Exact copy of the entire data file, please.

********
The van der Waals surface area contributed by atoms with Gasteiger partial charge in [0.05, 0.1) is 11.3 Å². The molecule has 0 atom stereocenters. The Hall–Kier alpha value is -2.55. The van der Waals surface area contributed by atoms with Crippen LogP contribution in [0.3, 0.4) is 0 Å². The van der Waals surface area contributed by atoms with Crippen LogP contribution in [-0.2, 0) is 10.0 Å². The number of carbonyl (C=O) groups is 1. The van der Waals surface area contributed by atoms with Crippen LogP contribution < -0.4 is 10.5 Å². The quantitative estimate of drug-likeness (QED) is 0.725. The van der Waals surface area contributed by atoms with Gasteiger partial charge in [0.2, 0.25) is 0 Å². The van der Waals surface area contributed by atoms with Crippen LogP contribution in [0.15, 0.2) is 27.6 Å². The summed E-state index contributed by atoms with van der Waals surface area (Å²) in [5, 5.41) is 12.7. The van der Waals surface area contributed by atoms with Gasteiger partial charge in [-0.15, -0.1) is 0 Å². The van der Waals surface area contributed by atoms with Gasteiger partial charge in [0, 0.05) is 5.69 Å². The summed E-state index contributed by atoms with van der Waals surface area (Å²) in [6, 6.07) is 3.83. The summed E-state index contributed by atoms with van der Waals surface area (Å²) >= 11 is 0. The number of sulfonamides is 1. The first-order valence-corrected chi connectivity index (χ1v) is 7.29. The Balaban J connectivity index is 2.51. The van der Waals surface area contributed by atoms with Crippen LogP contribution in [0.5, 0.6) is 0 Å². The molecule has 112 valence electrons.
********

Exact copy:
The van der Waals surface area contributed by atoms with Gasteiger partial charge in [0.05, 0.1) is 11.3 Å². The molecule has 0 atom stereocenters. The Hall–Kier alpha value is -2.55. The van der Waals surface area contributed by atoms with Crippen LogP contribution in [0.3, 0.4) is 0 Å². The van der Waals surface area contributed by atoms with Crippen LogP contribution in [-0.2, 0) is 10.0 Å². The number of carbonyl (C=O) groups is 1. The van der Waals surface area contributed by atoms with Crippen LogP contribution < -0.4 is 10.5 Å². The quantitative estimate of drug-likeness (QED) is 0.725. The van der Waals surface area contributed by atoms with Gasteiger partial charge in [0.2, 0.25) is 0 Å². The van der Waals surface area contributed by atoms with Crippen LogP contribution in [0.15, 0.2) is 27.6 Å². The summed E-state index contributed by atoms with van der Waals surface area (Å²) in [5, 5.41) is 12.7. The van der Waals surface area contributed by atoms with Gasteiger partial charge in [-0.15, -0.1) is 0 Å². The van der Waals surface area contributed by atoms with Gasteiger partial charge in [0, 0.05) is 5.69 Å². The summed E-state index contributed by atoms with van der Waals surface area (Å²) in [6, 6.07) is 3.83. The summed E-state index contributed by atoms with van der Waals surface area (Å²) >= 11 is 0. The number of sulfonamides is 1. The first-order valence-corrected chi connectivity index (χ1v) is 7.29. The Balaban J connectivity index is 2.51. The van der Waals surface area contributed by atoms with Crippen LogP contribution in [0.5, 0.6) is 0 Å². The molecule has 112 valence electrons.